There’s less than a week to go before Still Life with Strings is released! Anybody in the mood for an excerpt? Read on for a sneak peak of chapter one, plus a pretty teaser pic below 🙂

One

They call me the Blue Lady.
The more poetic would say a dark angel, or an unexpected, fantastical surprise standing upon the mundane street. I wear a long midnight blue dress, a matching wig, white paint on my hands and face, and glorious, feathery blue wings affixed to my back.
I feel like a gap in reality, a moment where people can pause mid-stride and say in a breathy, wonder-filled voice, wow, look at that.  For the more cynical, wow, look at that
nutjob
.
Perhaps for a moment someone will think that they’ve stepped into a world where normal is not the rule anymore, that the extraordinary is. That my wings aren’t false but real,
that my skin is really this white, my hair really this blue.
Unfortunately, none of it is real.
But it’s nice, isn’t it, for a brief moment to imagine that it is?
In reality I’m a twenty-six-year-old woman with a stack of bills I’m struggling to pay and two younger siblings who are reliant on me to keep a roof over their heads, clothes
on their backs, and food in their bellies.
I do this living statue act whenever I have the free time. It gives me an artistic outlet, while also making me some much-needed cash on the side. Admittedly, I don’t normally do it
at one o’clock in the morning in the middle of Grafton Street, but it’s a Saturday. That means there’ll be lots of tourists. More to the point, lots of drunk tourists with loose pockets and even looser inhibitions about who they hand over their cash to – such as women who stand very still while dressed like a Manga fairy.
I stare directly ahead, unblinking, controlling my breathing using a qigong method, just as I hear the recognisable loutish shouting and laughter of a stag party up ahead. When they come into my line of sight, I see that they’re all wearing black T-shirts with their nicknames written across the back and Jack’s Stag Weekend across the front.
No shit.
I am an island, an inanimate object among the to and fro of humanity. I brace myself for the possibility that the stag party is going to be trouble. Moments later, one guy stands in front of me, waving his hand in my face and trying to get me to blink. How original.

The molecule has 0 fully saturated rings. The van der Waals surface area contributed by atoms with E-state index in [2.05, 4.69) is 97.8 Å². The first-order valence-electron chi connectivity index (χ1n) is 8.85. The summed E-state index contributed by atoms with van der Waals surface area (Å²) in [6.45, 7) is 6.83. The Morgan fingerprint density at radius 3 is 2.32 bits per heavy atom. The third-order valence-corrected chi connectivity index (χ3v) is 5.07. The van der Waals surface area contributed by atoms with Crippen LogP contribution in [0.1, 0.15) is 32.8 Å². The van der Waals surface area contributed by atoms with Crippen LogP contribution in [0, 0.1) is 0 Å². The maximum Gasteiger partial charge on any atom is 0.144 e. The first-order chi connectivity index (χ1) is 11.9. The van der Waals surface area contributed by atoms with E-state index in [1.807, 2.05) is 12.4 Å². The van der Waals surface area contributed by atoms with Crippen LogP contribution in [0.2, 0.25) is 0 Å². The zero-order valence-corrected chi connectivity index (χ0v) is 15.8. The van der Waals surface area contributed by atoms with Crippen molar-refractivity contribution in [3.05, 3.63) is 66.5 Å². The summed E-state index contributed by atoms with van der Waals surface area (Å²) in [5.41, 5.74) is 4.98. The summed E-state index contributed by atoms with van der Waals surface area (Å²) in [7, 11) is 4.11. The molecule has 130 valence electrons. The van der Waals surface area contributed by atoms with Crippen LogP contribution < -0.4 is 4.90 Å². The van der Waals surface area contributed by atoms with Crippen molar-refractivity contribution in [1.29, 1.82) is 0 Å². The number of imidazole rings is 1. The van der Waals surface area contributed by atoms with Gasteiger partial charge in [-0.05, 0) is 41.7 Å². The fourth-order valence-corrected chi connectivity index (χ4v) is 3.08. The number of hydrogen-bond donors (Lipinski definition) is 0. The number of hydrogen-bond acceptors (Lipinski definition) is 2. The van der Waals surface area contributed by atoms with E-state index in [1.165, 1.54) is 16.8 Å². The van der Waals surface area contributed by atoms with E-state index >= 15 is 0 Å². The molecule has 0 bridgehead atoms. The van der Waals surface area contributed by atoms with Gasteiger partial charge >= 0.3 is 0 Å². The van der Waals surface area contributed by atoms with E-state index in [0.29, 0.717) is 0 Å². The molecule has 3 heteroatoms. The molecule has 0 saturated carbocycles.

Sometimes I feel like those guards who stand outside Buckingham Palace. And like those long-suffering buggers, I have also perfected the art of remaining still and giving no reaction at all.
“Are you blue all over?” he slurs with a drunken sideways grin.
As a street performer, you have to take the rough with the smooth. When you put yourself out there, you’re going to encounter every facet of society: the good, the bad, and the drunk off their arses. Kids are the best. They haven’t yet lost the sense of wonder
that makes them stare up at you and truly believe you’re some sort of blue-fairy-bird-woman-thing.
“That’s a real nice rack,” says another of the stag partiers.
Yeah, you try carrying it around all day and dealing with the back problems, and then
tell me how nice it is
, I think. Soon they lose interest and continue on their way. A half an hour passes, and several more pedestrians throw some coins into my hat.
The moon is full tonight, a round white orb perched amid the stars. I want to go up there and see what everything looks like from on high. I flutter my wings and prepare for flight,
flapping them through the air and then leaping into the sky. My ascent is an easy one. I pluck a star out of the blackness and stick it in my blue hair as an adornment. When I reach the moon, I find a comfortable spot and sit. Leaning my chin on my hand, I gaze back down at the street. The people look like tiny black ants, the buildings like less brightly coloured blocks of Lego.
I blink, and I’m back on my box, back on the street. I was never really on the moon. My wings are a pretty accessory, but they’re useless for flying. Sometimes I can imagine things so hard that I feel like they’re really happening.
My eyes catch on a group of people I recognise. They all play in the symphony orchestra at the concert hall where I work as a ticket attendant and bartender. I don’t talk to
most of them, but I’m friends with a couple of the ladies. I know that one of the violinists is leaving to move to Australia with his family, so tonight must be his big send-off.
Often on my breaks I’ll sit at the back of the hall and watch their rehearsals, allowing myself to be swept away with the music. My favourite sound is at the very beginning of their
performances, when all the instruments clamour together to get in tune. It builds up this addictive sense of anticipation.
I envy their lives as musicians, travelling the world and playing for amazing audiences in historic venues. It’s so much more beautiful than the life I live. I think a lot about the fact that I’m constantly near these people, and yet my reality is so far removed from theirs.